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From: Frank Pittelli <frank-at-rctankcombat.com>
Subject: Re: Prof. Sommer's Controller Review [TANKS]
Date: Sun, 03 Apr 2005 16:56:50 -0400
Reply-To: tanks-at-rctankcombat.com

Joe Sommer wrote:
>>  BTW, if I was going to use 24V could I make the tri-pact control the 
>> same as I would for 12V or would I need different components??? 
> The Tri-Pact controller can be built to use 24V, but I would
> substitute 24V relays.  24V relays have higher coil
> resistance (360 ohms) than 12V relays (90 ohms).
> http://relays.tycoelectronics.com/datasheets/VF4.pdf
> Activating 12V relays with 24V will fry the coils.

I think you guys may be speaking about different things.

Chris, when you say "use 24V" do you mean using 24V for the "motor 
voltage" or using 24V for the "control voltage" or both?

I think Joe assumed that you wanted to use 24V for the "control 
voltage", which would in fact require a 24V relay, because 24V will 
definitely burn out the 12v coil in a standard automotive relay.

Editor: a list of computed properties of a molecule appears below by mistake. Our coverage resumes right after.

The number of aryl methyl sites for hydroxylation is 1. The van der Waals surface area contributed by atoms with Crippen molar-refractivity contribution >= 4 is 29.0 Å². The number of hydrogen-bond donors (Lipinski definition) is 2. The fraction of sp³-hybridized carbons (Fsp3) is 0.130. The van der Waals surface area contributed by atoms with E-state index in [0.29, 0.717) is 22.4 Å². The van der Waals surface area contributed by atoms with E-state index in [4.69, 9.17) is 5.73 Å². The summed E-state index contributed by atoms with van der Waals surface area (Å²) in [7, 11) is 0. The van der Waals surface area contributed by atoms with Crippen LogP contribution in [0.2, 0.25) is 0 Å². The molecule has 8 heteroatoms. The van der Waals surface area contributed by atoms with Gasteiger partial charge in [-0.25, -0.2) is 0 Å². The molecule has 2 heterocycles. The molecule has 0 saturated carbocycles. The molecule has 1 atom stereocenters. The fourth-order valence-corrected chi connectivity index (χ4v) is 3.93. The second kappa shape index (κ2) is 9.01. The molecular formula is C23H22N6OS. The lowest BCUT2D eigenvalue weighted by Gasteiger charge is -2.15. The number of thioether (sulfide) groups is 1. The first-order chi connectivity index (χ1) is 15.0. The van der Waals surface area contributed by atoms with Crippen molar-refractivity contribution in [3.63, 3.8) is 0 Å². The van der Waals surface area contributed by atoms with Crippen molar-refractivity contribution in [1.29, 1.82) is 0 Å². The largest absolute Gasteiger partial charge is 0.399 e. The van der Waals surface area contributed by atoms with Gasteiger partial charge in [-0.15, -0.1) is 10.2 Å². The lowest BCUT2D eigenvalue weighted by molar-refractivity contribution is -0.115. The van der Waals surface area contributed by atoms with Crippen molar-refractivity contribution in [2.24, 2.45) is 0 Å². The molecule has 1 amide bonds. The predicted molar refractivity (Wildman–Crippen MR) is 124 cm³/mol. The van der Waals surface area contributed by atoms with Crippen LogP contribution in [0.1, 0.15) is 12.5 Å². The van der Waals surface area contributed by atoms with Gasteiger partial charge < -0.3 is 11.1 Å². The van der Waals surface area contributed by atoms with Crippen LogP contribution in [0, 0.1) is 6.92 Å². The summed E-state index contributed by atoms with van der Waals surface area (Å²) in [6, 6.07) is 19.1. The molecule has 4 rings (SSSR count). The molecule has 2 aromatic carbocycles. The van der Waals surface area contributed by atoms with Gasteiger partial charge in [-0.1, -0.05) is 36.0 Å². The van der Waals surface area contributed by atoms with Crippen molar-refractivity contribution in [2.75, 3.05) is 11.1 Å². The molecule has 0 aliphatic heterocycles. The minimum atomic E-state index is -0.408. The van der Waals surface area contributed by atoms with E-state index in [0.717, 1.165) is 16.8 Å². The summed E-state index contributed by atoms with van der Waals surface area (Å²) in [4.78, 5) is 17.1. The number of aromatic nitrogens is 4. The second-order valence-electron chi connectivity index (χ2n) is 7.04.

However, if you were talking about 24V "motor voltage", then you can 
still use standard 12v automotive relays, provided that you still use a 
12v "control voltage".  As I understand it, the "load" capacity of a 
relay is more dependent on the amp draw then the voltage (within 
reason).  After all, it's just a couple pieces of metal being pulled 
together.  As long as the contacts are designed to handle the arcs 
generated by high loads, the actual voltage of that load doesn't really 
matter (within reason).  So a standard, heavy-duty automotive relay 
should be able to handle a 24V load without a problem as long as the 
power requirements are roughly the same (which is true in this case). 
Joe, do you agree with this?

        Frank P.